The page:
HDFC net jumps 42% on higher interest income

By: |
May 08, 2021 2:00 AM

The capital adequacy ratio of the lender stood at 22.2% at the end of the March quarter, compared to the minimum regulatory requirement of 14%.

The cost to income ratio stood at 7.7%, compared to 9.0% in the same period last year.The cost to income ratio stood at 7.7%, compared to 9.0% in the same period last year.

Mortgage lender Housing Development Finance Corporation (HDFC) on Friday reported a 42% year-on-year (y-o-y) jump in its net profit to Rs 3,180 crore for the quarter ended March 2021 on the back of higher net interest income (NII).

The NII grew 14% y-o-y to Rs 4,065 crore. The bottom line grew despite a 19% y-o-y rise in provisions to Rs 13,025 crore. The lender has provided on a conservative basis against regulatory requirement to carry a total provision of Rs 5,491 crore during Q4FY21.

Keki Mistry, vice chairman and chief executive officer, said, “The second wave and partial lockdowns have brought new challenges, but given digitalisation of our operations as well as learnings from the past year we are confident that we are well equipped to face the year ahead.” The demand for home loans continued to remain strong owing to low interest rates, softer property prices, concessional stamp duty rates in certain states and continued fiscal incentives on home loans, Mistry said.

The net interest margin (NIM) for the quarter increased 10 basis points (bps) on a sequential as well as y-o-y basis to 3.5%. The spread on the individual loan book was 1.93% and on the non-individual book was 3.22%.

The collection efficiency for individual loans in March 2021 stood at 98.0% compared to 96.3% in September 2020.

The individual loan disbursements grew at 60% over the corresponding quarter of the previous year. March 2021 witnessed the highest levels in terms individual receipts, approvals and disbursements, according to the lender. Similarly, the growth in home loans was seen in both the affordable housing segment as well as high-end properties.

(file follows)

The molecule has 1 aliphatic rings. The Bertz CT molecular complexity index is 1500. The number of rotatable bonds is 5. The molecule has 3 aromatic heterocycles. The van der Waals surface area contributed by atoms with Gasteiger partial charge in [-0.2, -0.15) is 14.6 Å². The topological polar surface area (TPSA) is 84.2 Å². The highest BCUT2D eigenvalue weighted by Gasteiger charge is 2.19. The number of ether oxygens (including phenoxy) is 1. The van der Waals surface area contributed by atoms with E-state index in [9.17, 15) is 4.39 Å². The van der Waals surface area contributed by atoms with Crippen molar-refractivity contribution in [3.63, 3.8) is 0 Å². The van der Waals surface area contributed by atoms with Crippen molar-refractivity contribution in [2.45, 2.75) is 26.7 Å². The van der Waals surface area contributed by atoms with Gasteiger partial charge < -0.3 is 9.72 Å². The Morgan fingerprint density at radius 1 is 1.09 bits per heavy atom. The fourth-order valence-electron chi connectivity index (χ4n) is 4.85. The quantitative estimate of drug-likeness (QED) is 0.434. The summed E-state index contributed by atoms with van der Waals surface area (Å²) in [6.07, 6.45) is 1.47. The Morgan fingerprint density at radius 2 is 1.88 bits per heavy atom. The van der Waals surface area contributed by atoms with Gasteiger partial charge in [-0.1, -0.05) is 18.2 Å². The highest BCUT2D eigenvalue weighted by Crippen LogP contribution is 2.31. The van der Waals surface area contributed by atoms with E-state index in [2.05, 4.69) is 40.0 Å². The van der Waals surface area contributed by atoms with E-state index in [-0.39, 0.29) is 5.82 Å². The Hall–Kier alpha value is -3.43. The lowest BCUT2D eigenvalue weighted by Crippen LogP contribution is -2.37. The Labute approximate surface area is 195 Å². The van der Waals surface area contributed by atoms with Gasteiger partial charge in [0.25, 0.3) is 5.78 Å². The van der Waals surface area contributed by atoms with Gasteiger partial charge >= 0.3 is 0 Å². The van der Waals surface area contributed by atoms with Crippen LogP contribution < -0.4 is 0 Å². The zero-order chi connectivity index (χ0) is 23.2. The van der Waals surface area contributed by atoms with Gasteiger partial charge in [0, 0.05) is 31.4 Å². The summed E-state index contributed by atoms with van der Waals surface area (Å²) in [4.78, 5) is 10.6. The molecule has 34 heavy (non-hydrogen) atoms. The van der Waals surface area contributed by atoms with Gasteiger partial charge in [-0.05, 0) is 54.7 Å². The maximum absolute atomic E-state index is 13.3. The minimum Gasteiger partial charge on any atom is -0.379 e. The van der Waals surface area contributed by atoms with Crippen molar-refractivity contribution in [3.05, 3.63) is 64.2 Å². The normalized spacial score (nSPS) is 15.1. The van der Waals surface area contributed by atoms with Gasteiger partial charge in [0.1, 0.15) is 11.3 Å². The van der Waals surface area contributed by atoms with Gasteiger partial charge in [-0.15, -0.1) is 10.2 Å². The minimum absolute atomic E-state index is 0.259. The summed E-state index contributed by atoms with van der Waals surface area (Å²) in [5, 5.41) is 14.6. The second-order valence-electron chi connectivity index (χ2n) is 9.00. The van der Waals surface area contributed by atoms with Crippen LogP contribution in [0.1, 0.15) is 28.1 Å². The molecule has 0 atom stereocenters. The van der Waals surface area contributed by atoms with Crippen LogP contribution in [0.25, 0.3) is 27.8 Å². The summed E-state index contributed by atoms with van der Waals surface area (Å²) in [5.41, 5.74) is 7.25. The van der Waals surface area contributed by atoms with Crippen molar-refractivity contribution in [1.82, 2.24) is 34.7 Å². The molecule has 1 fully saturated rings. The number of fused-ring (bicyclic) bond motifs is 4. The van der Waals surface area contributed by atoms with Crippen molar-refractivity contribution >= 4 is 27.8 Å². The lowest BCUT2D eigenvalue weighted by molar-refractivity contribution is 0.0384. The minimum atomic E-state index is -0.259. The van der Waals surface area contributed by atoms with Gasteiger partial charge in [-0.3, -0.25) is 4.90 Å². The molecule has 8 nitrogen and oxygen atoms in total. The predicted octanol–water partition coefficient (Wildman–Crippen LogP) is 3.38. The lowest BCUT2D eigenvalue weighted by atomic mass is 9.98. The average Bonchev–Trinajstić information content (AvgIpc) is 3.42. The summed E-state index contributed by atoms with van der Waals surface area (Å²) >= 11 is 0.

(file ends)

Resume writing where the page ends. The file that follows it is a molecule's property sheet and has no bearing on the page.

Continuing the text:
The asset quality saw some pressure during the March quarter. Gross non-performing loans ratio increased 7 bps to 1.98%, compared to gross non-performing loans of 1.91% in the December quarter on a proforma basis. Lenders had reported NPAs on a proforma basis during the December quarter due to a standstill from apex court on declaring NPAs.

The cost to income ratio stood at 7.7%, compared to 9.0% in the same period last year. “The reduction in the cost to income ratio during the year is attributed to Covid-19-induced lockdowns and restrictions, thus leading to lower expenses incurred on travel and conveyance, electricity charges and digitalisation initiatives have reduced expenses such as printing, stationary and postage charges,” HDFC said.

The capital adequacy ratio of the lender stood at 22.2% at the end of the March quarter, compared to the minimum regulatory requirement of 14%.

HDFC’s board approved dividend worth Rs 23/share with a face value of Rs 2. The board also approved fund-raising through non-convertible debentures (NCDs) or any hybrid instrument worth up to Rs 1.25 lakh crore on a private placement basis. Meanwhile, Keki Mistry, vice chairman and managing director of the home financier, was reappointed for another three years, subject to shareholders’ approval.

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